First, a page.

Southern California Businessman Sentenced to 1 Year in Federal Prison for Illegally Brokering Sales of Embargoed Defense Articles From China

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CHICAGO — A Southern California businessman has been sentenced to a year in federal prison for illegally brokering the sales of embargoed defense articles from the People’s Republic of China (PRC) and filing a false corporate tax return.

Tuqiang Xie, also known as “Tony Xie,” 60, of Irvine, California, pleaded guilty in 2019 to one count of violating the Arms Export Control Act and one count of filing a false tax return. U.S. District Judge Charles R. Norgle imposed the year-and-a-day prison sentence Wednesday after a hearing in federal court in Chicago.

The sentence was announced by John R. Lausch, Jr., United States Attorney for the Northern District of Illinois; Stuart M. Goldberg, Acting Deputy Assistant Attorney General of the Justice Department’s Tax Division; and Angie Salazar, Special Agent-in-Charge of the Chicago office of Homeland Security Investigations. Substantial assistance was provided by the Central Field Office of the Defense Criminal Investigative Service of the U.S. Department of Defense’s Office of Inspector General. The government was represented by Assistant U.S. Attorney Diane MacArthur of the Northern District of Illinois and Trial Attorney Matthew R. Hoffman of the Tax Division.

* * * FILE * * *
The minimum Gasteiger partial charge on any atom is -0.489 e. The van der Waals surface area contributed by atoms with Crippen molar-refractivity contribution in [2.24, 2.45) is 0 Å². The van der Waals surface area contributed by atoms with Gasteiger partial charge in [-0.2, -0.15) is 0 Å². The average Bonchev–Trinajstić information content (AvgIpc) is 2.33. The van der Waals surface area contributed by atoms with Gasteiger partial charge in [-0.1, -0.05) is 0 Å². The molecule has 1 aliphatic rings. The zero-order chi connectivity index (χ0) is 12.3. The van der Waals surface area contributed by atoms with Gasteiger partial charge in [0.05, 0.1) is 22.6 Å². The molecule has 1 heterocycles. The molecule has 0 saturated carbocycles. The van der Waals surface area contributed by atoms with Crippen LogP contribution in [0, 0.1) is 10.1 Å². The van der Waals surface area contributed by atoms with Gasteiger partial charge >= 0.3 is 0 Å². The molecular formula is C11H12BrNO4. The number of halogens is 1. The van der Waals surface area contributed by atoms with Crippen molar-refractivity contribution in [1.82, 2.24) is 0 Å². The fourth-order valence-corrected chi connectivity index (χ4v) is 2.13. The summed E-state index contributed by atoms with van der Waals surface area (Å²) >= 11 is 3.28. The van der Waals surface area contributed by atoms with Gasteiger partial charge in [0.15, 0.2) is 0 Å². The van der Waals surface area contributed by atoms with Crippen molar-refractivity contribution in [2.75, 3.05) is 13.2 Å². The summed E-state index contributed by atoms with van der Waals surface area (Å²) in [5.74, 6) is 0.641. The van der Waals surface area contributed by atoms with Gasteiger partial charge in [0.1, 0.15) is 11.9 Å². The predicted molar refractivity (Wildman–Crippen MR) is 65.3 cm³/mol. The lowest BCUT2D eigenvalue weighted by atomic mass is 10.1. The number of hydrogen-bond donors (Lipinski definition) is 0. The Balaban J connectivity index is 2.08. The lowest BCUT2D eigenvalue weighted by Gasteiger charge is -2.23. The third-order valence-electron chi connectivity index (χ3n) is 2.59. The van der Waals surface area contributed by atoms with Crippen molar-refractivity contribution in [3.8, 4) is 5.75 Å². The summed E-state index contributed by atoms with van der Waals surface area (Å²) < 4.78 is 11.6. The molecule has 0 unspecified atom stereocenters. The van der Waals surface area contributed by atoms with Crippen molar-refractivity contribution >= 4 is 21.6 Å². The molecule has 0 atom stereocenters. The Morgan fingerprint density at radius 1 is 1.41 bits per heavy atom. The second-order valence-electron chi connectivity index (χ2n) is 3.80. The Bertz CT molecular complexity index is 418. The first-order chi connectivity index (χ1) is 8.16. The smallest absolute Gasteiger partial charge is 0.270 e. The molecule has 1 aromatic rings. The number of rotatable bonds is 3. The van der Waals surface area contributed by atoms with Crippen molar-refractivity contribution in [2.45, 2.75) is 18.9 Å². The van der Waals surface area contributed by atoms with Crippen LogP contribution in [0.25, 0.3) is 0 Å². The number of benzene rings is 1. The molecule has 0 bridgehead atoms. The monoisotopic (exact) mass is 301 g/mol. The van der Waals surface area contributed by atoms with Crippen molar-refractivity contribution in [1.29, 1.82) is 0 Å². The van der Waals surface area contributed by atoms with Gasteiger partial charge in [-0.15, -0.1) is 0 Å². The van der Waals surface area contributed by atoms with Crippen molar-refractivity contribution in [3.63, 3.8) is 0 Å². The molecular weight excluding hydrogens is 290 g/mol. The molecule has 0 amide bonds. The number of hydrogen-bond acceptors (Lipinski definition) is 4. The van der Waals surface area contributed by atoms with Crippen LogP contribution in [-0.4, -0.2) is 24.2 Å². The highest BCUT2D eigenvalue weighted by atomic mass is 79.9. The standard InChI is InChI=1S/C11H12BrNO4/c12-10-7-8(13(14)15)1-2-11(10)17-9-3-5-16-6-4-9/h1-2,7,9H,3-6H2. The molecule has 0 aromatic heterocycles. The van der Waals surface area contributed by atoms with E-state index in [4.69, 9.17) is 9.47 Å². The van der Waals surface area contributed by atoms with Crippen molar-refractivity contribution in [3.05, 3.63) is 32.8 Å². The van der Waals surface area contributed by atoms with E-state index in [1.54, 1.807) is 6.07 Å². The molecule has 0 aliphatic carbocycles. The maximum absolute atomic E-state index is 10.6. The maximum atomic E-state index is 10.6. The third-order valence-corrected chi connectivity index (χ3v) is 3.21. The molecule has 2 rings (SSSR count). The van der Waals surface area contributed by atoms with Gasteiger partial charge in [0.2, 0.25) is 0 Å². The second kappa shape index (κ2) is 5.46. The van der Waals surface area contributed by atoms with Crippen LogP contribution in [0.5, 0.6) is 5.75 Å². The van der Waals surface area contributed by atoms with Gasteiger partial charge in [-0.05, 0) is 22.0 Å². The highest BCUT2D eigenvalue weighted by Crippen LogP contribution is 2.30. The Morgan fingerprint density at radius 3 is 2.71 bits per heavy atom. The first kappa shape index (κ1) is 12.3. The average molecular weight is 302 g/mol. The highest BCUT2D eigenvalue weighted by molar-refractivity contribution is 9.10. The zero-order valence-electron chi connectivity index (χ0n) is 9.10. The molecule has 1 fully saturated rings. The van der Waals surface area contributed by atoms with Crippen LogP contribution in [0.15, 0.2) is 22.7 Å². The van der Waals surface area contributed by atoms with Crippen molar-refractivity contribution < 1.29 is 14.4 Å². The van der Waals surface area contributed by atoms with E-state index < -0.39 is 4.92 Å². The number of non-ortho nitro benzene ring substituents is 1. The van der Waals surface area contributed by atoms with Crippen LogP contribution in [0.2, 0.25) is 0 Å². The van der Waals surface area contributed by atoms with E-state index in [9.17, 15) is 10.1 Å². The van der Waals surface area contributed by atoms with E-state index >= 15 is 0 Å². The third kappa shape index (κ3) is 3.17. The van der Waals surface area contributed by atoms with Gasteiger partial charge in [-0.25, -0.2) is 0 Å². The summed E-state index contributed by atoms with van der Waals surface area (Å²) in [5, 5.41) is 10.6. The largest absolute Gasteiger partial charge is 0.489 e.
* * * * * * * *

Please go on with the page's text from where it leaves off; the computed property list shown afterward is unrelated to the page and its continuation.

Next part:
Xie admitted in a plea agreement that through his company, Bio-Medical Optics LLC of Irvine, Calif., he served as a broker for the shipment of defense articles on the U.S. Munitions List and the U.S. Munitions Import List. The items on these lists are regulated components and systems used in U.S. military equipment. Federal law requires that individuals involved in the business of manufacturing or exporting defense articles must obtain a license and register with the Directorate of Defense Trade Controls at the U.S. Department of State. Xie never obtained a license or registered with the DDTC. Moreover, the U.S. since 1989 has imposed an arms embargo on the PRC, restricting imports or exports of arms between the two countries.

Despite the arms embargo and the lack of a license or registration, Xie admitted in his plea agreement that in 2014 and 2015 he located a manufacturer in the PRC to produce defense articles for one of his clients. Over time, Xie earned hundreds of thousands of dollars in commissions or fees based on his role in shipments to and from the PRC.

The tax charge pertained to Xie’s filing a false corporate tax return for Bio-Medical Optics for 2013. Xie also admitted in the plea agreement that he filed false corporate tax returns for Bio-Medical Optics for 2009 through 2012, causing a total tax loss to the IRS of more than $100,000.



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